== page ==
Bushfires and Rainwater Quality
Bushfires generate large amounts of ash and debris which have the potential to contaminated rainwater supplies. Although the presence of ash and debris in rainwater does not represent a health risk, it could affect colour, turbidity and taste.
There are some simple steps that can be taken to ensure that your rainwater supply is suitable for drinking after a bushfire.
Reducing the possibility of contamination
- Where possible, remove any ash and debris deposited on the roof and gutters by brushing or washing. If washing disconnect the inlet to the tank. Care should be taken to avoid accidents through slips and falls.
- Check the roof and guttering for dead animals and remove if present.
- Do not collect the first flush of rainwater after the bushfire. Use a first flush diverter between the roof and the tank to prevent ash and other debris from entering the tank and contaminating the water. First flush diverters can be purchased from most hardware stores and rainwater tank suppliers.
- In the absence of a first flush diverter, disconnect the inlet from the roof to the tank until ash and debris has been removed.
- If ash and debris has been washed into the tank in sufficient quantities by rain occurring before an opportunity to divert the first flush or roof-hosing as part of a fire plan, the quality of the water may be affected.
- If the rainwater smells, tastes or looks unusual, assume it has been contaminated.
- Fire retardants and foams may be deposited on roofs. This material can be washed into tanks when water is hosed on to the roof as part of fire protecting activities, or when it rains after a bushfire.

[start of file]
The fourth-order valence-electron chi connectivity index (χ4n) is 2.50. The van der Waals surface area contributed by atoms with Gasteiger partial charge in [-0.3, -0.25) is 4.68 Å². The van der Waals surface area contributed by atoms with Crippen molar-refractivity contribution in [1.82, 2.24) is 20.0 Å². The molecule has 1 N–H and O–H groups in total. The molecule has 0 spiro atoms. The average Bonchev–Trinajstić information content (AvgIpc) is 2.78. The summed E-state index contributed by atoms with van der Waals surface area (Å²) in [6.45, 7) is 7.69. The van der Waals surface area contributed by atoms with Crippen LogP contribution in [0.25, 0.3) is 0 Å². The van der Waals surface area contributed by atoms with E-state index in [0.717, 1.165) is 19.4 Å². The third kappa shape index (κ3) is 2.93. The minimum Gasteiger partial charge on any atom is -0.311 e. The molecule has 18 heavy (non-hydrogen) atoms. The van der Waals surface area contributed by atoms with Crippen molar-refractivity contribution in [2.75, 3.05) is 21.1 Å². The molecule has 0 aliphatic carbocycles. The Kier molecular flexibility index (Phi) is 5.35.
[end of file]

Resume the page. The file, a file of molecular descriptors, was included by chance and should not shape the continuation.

- The recommended concentrations of the commonly used retardants and foams should not present a risk to health, but they may affect the taste of the water if washed into the tank. Fire retardants also contain detergents that may cause the water in the tank to froth.
- Drain and clean the tank and allow it to refill with clean rainwater or fill with water purchased from a water carter (look under ‘Water Cartage’ in the Yellow Pages® and check for registration with SA Health).
- Alternatively the water can be used for purposes other than drinking or food preparation such as garden watering.
- If a dead animal is found, empty and clean the tank. If this process has to be delayed, remove the animal remains and disinfect tank water with chlorine.
For further information on rainwater tanks and bushfires:
- refer to the Guidance on use of rainwater tanks page by enHealth for more information on first flush diverters, tank cleaning and chlorination
- contact your local Council Environmental Health Officer
- contact SA Health's Public Health Services